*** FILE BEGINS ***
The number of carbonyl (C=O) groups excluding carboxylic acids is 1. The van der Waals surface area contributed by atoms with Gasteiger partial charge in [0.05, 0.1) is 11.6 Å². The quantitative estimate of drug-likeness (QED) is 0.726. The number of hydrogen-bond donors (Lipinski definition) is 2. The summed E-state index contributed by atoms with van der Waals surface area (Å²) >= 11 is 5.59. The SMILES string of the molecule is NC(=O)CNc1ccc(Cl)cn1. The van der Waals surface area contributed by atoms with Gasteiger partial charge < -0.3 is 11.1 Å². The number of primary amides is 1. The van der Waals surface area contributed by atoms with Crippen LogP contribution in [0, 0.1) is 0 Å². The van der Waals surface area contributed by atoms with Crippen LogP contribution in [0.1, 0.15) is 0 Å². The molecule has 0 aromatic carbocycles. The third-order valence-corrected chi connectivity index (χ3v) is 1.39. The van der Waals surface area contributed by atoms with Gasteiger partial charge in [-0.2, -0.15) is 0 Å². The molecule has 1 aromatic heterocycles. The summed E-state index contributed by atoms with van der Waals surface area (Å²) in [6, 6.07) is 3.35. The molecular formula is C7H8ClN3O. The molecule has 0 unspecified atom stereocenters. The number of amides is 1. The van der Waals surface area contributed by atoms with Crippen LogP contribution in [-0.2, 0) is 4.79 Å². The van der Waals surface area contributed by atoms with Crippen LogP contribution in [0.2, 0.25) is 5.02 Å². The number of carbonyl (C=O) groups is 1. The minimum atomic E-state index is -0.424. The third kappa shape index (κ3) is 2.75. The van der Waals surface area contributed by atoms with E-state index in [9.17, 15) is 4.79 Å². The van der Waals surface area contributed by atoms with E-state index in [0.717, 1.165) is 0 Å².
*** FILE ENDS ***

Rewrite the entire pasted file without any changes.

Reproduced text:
The number of carbonyl (C=O) groups excluding carboxylic acids is 1. The van der Waals surface area contributed by atoms with Gasteiger partial charge in [0.05, 0.1) is 11.6 Å². The quantitative estimate of drug-likeness (QED) is 0.726. The number of hydrogen-bond donors (Lipinski definition) is 2. The summed E-state index contributed by atoms with van der Waals surface area (Å²) >= 11 is 5.59. The SMILES string of the molecule is NC(=O)CNc1ccc(Cl)cn1. The van der Waals surface area contributed by atoms with Gasteiger partial charge < -0.3 is 11.1 Å². The number of primary amides is 1. The van der Waals surface area contributed by atoms with Crippen LogP contribution in [0, 0.1) is 0 Å². The van der Waals surface area contributed by atoms with Crippen LogP contribution in [0.1, 0.15) is 0 Å². The molecule has 0 aromatic carbocycles. The third-order valence-corrected chi connectivity index (χ3v) is 1.39. The van der Waals surface area contributed by atoms with Gasteiger partial charge in [-0.2, -0.15) is 0 Å². The molecule has 1 aromatic heterocycles. The summed E-state index contributed by atoms with van der Waals surface area (Å²) in [6, 6.07) is 3.35. The molecular formula is C7H8ClN3O. The molecule has 0 unspecified atom stereocenters. The number of amides is 1. The van der Waals surface area contributed by atoms with Crippen LogP contribution in [-0.2, 0) is 4.79 Å². The van der Waals surface area contributed by atoms with Crippen LogP contribution in [0.2, 0.25) is 5.02 Å². The number of carbonyl (C=O) groups is 1. The minimum atomic E-state index is -0.424. The third kappa shape index (κ3) is 2.75. The van der Waals surface area contributed by atoms with E-state index in [9.17, 15) is 4.79 Å². The van der Waals surface area contributed by atoms with E-state index in [0.717, 1.165) is 0 Å².